Dear Loving Milk Maid, Do you Think I Can Have it All? (Advice on Balancing Life and Nursing)

Dear LMM,

Do you think I can have a part-time job, run our household, raise our kiddos, home school part-time and still be a dairy Queen for my husband? We love nursing but I’m not superwoman.

This is probably one of the most common questions I receive from active women who spend their days balancing marriage, motherhood, and careers, and do their best to fit a week’s worth of activities into a 24-hour period of time. Figuring out how to fit a beautiful nursing relationship into an already hectic daily schedule doesn’t have to be a daunting–or impossible–feat as long as both partners take a realistic approach to the experience. The last thing either of you wants is for nursing to feel like just another daily responsibility, or even worse, a chore.

It’s always important to remember that, in most cases, nursing is simply a beautiful addition to a pre-existing–and very real–relationship, and life seldom revolves around suckling. Finding the time to nurse is all about balancing and prioritizing, and making the experience work perfectly for you.

You can begin by choosing a nursing time that is convenient for both of you. Plan to spend an hour of quiet uninterrupted private time that belongs only to the two of you, and commit to spend that time together. Sometimes, we simply have to make the time to connect, even if that means turning off the television, setting our phones aside, or stepping away from social media. It’s often helpful for nursing parents to choose a time when the children are tucked into bed and you are both free of distractions. You can induce lactation by staying on this new schedule–even if you are only able to nurse once a day.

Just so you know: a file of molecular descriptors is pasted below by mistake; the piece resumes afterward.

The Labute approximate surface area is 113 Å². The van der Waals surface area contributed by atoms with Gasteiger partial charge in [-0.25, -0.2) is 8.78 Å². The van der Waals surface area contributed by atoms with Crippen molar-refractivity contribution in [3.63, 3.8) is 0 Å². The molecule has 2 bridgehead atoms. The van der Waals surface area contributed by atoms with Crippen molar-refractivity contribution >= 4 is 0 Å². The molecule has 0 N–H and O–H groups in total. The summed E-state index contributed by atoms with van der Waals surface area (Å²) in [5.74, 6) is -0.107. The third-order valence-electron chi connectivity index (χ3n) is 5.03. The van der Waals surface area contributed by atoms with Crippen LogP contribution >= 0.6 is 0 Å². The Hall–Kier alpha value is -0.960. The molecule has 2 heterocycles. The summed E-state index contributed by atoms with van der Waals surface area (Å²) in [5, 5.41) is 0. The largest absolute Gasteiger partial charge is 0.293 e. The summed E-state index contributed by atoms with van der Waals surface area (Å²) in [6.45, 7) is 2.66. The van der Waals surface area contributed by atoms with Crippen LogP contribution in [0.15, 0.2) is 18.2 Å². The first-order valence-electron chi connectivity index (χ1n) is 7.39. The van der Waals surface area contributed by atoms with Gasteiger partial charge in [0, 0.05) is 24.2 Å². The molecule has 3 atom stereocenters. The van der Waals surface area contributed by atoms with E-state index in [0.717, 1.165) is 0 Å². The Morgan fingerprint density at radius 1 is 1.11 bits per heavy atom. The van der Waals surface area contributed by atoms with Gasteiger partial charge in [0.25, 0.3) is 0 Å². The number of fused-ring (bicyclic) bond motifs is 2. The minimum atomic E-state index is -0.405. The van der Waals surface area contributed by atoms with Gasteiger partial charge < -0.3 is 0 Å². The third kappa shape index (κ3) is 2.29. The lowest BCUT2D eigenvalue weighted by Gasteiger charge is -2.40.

An alternative to this is to nurse in the morning before your day begins. Breasts are generally very responsive to lactation–and inducing–in the mornings, so early morning suckling sessions are both rejuvenating and effective.

You do not have to nurse every night to enjoy a beautiful ANR; be flexible, and rather than overextend yourself, nurse only as often as your schedule comfortably allows.

Multiple inducing times are not always practical when children and careers take precedence in your life, so along with one regulated nursing session per day, you might want to consider using a TENS Unit to provide breast stimulation. This method of stimulation is perfect for active women on the go–Tens units are very compact and discreet, and can be used throughout the day in 15-minute intervals, every two hours, and are very good alternatives to more cumbersome breast pumps, and the inconvenience of manual stimulation.

When it comes to lactation, be practical and patient, and take the time to work together to build a beautiful supply of breast milk, focusing on the intimacy of the connection rather than the process of producing.

Remember, life happens–and that is okay. If you miss a nursing session, or are unable to induce, don’t feel bad, or overthink the situation. Stay focused and relaxed, and try again when you can. There is no rush–you have a lifetime to share a beautiful adult nursing relationship. And, if you already know how much you love nursing, and have been suckling, then your journey has already begun! 🙂

So, to answer CJKT’s question: do I think she can “have it all”? Yes, I do, because she, like every wife and mother, truly is Superwoman. That’s just how we roll! 🙂